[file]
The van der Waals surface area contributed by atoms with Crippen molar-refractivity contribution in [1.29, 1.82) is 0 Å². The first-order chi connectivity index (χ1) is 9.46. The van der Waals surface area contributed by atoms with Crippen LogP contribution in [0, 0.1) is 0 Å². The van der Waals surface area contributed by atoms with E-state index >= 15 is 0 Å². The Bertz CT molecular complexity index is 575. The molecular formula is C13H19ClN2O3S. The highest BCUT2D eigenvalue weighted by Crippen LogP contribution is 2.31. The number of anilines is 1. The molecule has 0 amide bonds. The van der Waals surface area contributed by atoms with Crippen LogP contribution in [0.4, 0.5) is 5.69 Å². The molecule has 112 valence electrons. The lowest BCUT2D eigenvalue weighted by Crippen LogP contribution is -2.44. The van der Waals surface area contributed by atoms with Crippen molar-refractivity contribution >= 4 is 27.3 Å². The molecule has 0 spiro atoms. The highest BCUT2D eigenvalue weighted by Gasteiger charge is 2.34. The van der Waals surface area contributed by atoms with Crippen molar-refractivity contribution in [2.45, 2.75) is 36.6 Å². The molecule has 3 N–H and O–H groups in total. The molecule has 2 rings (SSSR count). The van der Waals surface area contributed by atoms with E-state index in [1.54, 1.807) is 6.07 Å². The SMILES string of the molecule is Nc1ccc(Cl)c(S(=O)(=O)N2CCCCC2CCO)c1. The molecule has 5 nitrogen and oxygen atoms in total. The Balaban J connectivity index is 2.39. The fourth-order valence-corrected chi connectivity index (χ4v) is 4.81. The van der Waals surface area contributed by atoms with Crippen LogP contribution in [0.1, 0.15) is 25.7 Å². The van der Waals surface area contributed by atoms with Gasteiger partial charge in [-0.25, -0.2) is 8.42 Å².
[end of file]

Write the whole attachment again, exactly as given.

The van der Waals surface area contributed by atoms with Crippen molar-refractivity contribution in [1.29, 1.82) is 0 Å². The first-order chi connectivity index (χ1) is 9.46. The van der Waals surface area contributed by atoms with Crippen LogP contribution in [0, 0.1) is 0 Å². The van der Waals surface area contributed by atoms with E-state index >= 15 is 0 Å². The Bertz CT molecular complexity index is 575. The molecular formula is C13H19ClN2O3S. The highest BCUT2D eigenvalue weighted by Crippen LogP contribution is 2.31. The number of anilines is 1. The molecule has 0 amide bonds. The van der Waals surface area contributed by atoms with Crippen LogP contribution in [0.4, 0.5) is 5.69 Å². The molecule has 112 valence electrons. The lowest BCUT2D eigenvalue weighted by Crippen LogP contribution is -2.44. The van der Waals surface area contributed by atoms with Crippen molar-refractivity contribution >= 4 is 27.3 Å². The molecule has 0 spiro atoms. The highest BCUT2D eigenvalue weighted by Gasteiger charge is 2.34. The van der Waals surface area contributed by atoms with Crippen molar-refractivity contribution in [2.45, 2.75) is 36.6 Å². The molecule has 3 N–H and O–H groups in total. The molecule has 2 rings (SSSR count). The van der Waals surface area contributed by atoms with E-state index in [1.54, 1.807) is 6.07 Å². The SMILES string of the molecule is Nc1ccc(Cl)c(S(=O)(=O)N2CCCCC2CCO)c1. The molecule has 5 nitrogen and oxygen atoms in total. The Balaban J connectivity index is 2.39. The fourth-order valence-corrected chi connectivity index (χ4v) is 4.81. The van der Waals surface area contributed by atoms with Crippen LogP contribution in [0.1, 0.15) is 25.7 Å². The van der Waals surface area contributed by atoms with Gasteiger partial charge in [-0.25, -0.2) is 8.42 Å².